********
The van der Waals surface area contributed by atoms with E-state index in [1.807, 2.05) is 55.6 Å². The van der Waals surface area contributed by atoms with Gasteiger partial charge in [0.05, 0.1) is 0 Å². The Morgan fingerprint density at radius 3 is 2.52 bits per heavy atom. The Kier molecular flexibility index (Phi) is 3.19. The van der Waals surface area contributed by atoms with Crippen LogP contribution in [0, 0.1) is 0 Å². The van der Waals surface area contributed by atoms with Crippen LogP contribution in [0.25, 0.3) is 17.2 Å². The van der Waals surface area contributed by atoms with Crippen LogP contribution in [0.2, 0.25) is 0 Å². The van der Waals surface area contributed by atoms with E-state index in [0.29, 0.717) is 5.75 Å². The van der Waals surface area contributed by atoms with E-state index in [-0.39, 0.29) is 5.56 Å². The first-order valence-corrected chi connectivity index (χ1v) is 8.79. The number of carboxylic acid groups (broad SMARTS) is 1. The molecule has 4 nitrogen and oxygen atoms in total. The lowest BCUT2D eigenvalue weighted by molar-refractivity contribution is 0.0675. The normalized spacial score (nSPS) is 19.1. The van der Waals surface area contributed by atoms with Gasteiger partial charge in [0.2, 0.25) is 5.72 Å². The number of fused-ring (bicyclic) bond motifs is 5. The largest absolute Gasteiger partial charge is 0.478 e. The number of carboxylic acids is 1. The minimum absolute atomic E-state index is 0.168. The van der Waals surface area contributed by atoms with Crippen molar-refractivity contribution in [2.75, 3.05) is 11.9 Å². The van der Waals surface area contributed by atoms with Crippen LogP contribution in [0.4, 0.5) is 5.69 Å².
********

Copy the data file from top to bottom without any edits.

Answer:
The van der Waals surface area contributed by atoms with E-state index in [1.807, 2.05) is 55.6 Å². The van der Waals surface area contributed by atoms with Gasteiger partial charge in [0.05, 0.1) is 0 Å². The Morgan fingerprint density at radius 3 is 2.52 bits per heavy atom. The Kier molecular flexibility index (Phi) is 3.19. The van der Waals surface area contributed by atoms with Crippen LogP contribution in [0, 0.1) is 0 Å². The van der Waals surface area contributed by atoms with Crippen LogP contribution in [0.25, 0.3) is 17.2 Å². The van der Waals surface area contributed by atoms with Crippen LogP contribution in [0.2, 0.25) is 0 Å². The van der Waals surface area contributed by atoms with E-state index in [0.29, 0.717) is 5.75 Å². The van der Waals surface area contributed by atoms with E-state index in [-0.39, 0.29) is 5.56 Å². The first-order valence-corrected chi connectivity index (χ1v) is 8.79. The number of carboxylic acid groups (broad SMARTS) is 1. The molecule has 4 nitrogen and oxygen atoms in total. The lowest BCUT2D eigenvalue weighted by molar-refractivity contribution is 0.0675. The normalized spacial score (nSPS) is 19.1. The van der Waals surface area contributed by atoms with Gasteiger partial charge in [0.2, 0.25) is 5.72 Å². The number of fused-ring (bicyclic) bond motifs is 5. The largest absolute Gasteiger partial charge is 0.478 e. The number of carboxylic acids is 1. The minimum absolute atomic E-state index is 0.168. The van der Waals surface area contributed by atoms with Crippen molar-refractivity contribution in [2.75, 3.05) is 11.9 Å². The van der Waals surface area contributed by atoms with Crippen LogP contribution in [0.4, 0.5) is 5.69 Å².